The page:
“By and large, rights holders want to know what your programming and distribution plan will be,” Lazarus said. “In today’s environment, they encourage broad distribution. They are all looking to maximize eyeballs. Broadcast undeniably drives more eyeballs than the reach of cable.”

More exposure for sports

While ESPN officials acknowledge that moves, like creating a prime-time series around the NBA, may look like a shift in philosophy, they say the move does not represent anything new. The upcoming Saturday night NBA series, for example, essentially moves games from one broadcast time slot on Sunday afternoons to a different broadcast time slot on Saturday nights.

ESPN said it jointly came up with the plan to launch a prime-time broadcast series around some of the league’s marquee games during its recent round of rights negotiations. The NBA was looking to expose its biggest stars and best teams to the bigger audiences a prime-time time slot could deliver. ESPN was looking to build off of its successful college football series, which regularly wins Saturday nights in the fall.

“We’ve learned that there’s an audience of sports fans that can be attracted to a franchise like this,” said Burke Magnus, ESPN’s executive vice president of programming and scheduling. “We had the benefit of college football continuing to escalate in popularity and the inventory of relevant games got a little deeper and the definition of what could be a prime-time game made it more feasible.

“The thinking is similar here with the NBA,” Magnus continued. “We had a number of games that were configured primarily as Sunday doubleheaders. We wanted to take that same inventory and start a new franchise on Saturday night and tie it as much as possible to college football. We wanted to lead people from one season into the next and make them the very best games that the NBA has to offer. We’ve got our fingers crossed, but we think there is an audience there that will respond.”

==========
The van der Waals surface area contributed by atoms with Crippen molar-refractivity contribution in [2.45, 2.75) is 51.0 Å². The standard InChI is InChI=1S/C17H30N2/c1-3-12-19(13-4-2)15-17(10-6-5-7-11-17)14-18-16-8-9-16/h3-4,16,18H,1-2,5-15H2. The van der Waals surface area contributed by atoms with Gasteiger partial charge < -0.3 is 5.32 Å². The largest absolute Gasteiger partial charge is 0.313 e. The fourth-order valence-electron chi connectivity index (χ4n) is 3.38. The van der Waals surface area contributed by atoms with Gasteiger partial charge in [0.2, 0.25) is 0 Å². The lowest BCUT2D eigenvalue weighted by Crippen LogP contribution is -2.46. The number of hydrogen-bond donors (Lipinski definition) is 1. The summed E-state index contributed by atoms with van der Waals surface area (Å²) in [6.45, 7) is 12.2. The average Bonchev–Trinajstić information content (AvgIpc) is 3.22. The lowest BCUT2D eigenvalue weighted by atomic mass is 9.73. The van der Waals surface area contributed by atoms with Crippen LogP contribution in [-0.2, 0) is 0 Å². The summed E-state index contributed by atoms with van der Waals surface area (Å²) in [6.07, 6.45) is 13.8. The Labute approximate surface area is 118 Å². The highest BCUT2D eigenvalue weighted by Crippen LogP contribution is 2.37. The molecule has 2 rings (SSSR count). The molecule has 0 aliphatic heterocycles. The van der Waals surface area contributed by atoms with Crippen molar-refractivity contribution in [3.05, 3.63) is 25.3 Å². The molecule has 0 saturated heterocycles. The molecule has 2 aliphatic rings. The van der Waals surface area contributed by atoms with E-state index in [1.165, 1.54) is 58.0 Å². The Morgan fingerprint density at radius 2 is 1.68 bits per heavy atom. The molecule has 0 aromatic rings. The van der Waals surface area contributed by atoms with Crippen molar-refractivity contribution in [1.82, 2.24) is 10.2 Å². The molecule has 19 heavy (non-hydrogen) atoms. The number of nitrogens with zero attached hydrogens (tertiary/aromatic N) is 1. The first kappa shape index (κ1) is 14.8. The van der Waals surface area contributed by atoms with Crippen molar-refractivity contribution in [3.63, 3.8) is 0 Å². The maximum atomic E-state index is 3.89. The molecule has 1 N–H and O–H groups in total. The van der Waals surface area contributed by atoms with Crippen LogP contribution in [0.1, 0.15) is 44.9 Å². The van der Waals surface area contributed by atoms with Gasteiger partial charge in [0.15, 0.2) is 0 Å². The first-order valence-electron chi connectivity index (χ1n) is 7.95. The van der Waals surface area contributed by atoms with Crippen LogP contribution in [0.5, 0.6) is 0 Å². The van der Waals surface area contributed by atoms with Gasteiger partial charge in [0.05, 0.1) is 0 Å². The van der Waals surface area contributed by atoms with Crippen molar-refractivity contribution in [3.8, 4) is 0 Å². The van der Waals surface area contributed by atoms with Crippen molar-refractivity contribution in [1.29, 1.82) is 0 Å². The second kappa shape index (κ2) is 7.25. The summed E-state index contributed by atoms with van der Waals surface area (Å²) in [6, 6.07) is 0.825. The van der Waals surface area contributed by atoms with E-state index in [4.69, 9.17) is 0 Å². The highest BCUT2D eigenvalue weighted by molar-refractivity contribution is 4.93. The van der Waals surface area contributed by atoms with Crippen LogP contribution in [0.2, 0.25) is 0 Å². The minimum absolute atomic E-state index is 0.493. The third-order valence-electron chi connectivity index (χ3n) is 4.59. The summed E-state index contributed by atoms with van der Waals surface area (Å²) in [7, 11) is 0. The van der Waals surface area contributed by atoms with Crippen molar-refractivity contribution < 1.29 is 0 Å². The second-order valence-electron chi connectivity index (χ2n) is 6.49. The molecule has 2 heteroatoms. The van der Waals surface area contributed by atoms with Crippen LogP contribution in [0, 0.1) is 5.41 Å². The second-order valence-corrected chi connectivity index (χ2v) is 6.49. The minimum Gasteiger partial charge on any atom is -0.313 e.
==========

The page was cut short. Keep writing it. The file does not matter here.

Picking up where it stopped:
Fox, which launched its own sports channel in August 2013, has taken a similar tactic with its broadcast channel.
Properties such as NASCAR, which has six Cup races on cable and 10 on broadcast, and the Big East, which will have 12 games on broadcast this season, including the championship game, increasingly are being carried on the broadcast channel. Fox executives believe broadcast coverage helps grow the sport, leading to bigger cable audiences.

“Strategically, while we’re always trying to grow the cable channel, we also realize that it’s good for the viewers, advertisers to be on broadcast,” said Bill Wanger, Fox Sports’ executive vice president of programming, research and content strategy. “For sports that aren’t as popular and still growing, we use the broadcast network to lift that exposure.”

NBC, which operates NBCSN and Golf Channel in addition to a broadcast network, carries almost all of its sports across both broadcast and cable. Lazarus said sports rights holders benefit both from the broadcast network’s reach and ratings, as well as the cable channels’ quantity of coverage. In particular, NBC has found success with English Premier League programming in the noon time slot on weekends — a time period the network had been devoting to time buys.

“We found that we could improve our programming by bringing live sports to that daypart on the broadcast network,” Lazarus said. “We could give the sport broader exposure and market back to the cable asset in this virtuous circle between broadcast, cable and digital.”

NBC also found that it needed a consistent broadcast schedule for its strategy to work.

“You can’t just do it as a special — two or three times a year,” Lazarus said. “That doesn’t build habit; it doesn’t help your broadcast affiliate sell it; and it doesn’t help viewers get to be confident that it’s going to be there when they go to look for it.”

In the face of competition from pay-TV and digital media companies, some sports TV executives believe that not only will many of the biggest sports remain on broadcast TV for the foreseeable future, but other events and leagues will follow.